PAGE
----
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26 June 2015

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THE temporary gardens at the Royal Horticultural Society summer shows can be an inspiration. They are also evidence of waxing and waning plant fashions. Lupins may rule supreme at one year's Chelsea Flower Show; cow parsley the next; and alliums the year after. It is easy to fall for the current star, and make hasty post-show purchases.

This year, at Chelsea, I was left swooning over the stately spires of verbascums, and I suspect that there will be plenty at the Hampton Court Flower Show, too. Their use at two events, six weeks apart, would testify to the long flowering season of many of the showy hybrids, which can only be a positive thing, back in our own more permanent gardens.

The way the garden designers use the strong verticals of the flower spikes as punctuation marks in a froth of more billowy plants would translate, too. But it is worth understanding these plants a little more before we make a purchase.

There are about 300 species of verbascum, commonly known as mulleins, of which only a few are enjoyed in gardens. They are diverse in appearance, but mostly biennial, forming a rosette of leaves in their first year, and sending up flowering spires in the second. Most need a hot, well-drained spot. If the British native, common, or great mullein, Verbascum Thapsus, has gate-crashed your plot, you can be fairly sure that its more refined relatives will be happy, too.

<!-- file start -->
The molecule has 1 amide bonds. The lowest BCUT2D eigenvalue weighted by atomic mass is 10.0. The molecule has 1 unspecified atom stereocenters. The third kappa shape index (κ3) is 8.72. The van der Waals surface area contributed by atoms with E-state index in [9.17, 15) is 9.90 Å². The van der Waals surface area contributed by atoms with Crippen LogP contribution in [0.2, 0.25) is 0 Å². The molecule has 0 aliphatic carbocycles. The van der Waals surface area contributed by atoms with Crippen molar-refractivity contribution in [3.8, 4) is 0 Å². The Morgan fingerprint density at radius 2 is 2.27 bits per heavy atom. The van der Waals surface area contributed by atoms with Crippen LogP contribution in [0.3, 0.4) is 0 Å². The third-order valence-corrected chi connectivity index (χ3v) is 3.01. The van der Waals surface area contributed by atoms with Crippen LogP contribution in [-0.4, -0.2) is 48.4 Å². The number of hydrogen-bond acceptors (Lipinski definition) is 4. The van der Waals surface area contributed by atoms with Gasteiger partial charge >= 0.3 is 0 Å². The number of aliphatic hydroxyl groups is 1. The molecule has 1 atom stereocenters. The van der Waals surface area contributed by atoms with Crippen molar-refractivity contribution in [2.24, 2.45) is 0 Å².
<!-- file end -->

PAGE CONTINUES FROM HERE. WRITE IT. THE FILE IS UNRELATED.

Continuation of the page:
Verbascum phoeniceum is a good place to start. It has flowers that range from white through pink and lavender to maroon and purple, on one-metre tall plants. If, as old-fashioned gardeners are wont to say, it "likes" you, Verbascum phoeniceum will self-sow in your garden, and, if you are careful when weeding, you need never be without it, even though the parent plants are not reliably perennial.

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If you grow it with Verbascum olympicum, a species from Turkey, which makes huge rosettes of white-felted leaves, and then displays lemon-yellow flowers on spikes up to two metres high over a long period in the second year, the two will hybridise. The offspring will be intermediate in size, and will have lilac and tan flowers. They will also be sterile.

Most of the garden hybrids wooing us at the shows with their antique pastel or rusty shades were originally produced by crossing V. phoeniceum with yellow species. They are sterile, and, as such, will not self-seed in your garden. What is more, they are themselves short-lived. You will need to take root cuttings to make new plants.

As well as V. phoeniceum, I value Verbascum chaixii in my garden. It has small soft yellow flowers, with a little tuft of purple stamens. V. chaixii "Album" is the white form. Both are more reliably perennial than V. phoeniceum, but share the attribute of gently self-seeding around.

If you find yourself falling for a hybrid verbascum such as "Cotswold Queen", "Helen Johnson", or "Merlin", then remember that, without some work on your part, it may be a short love affair.

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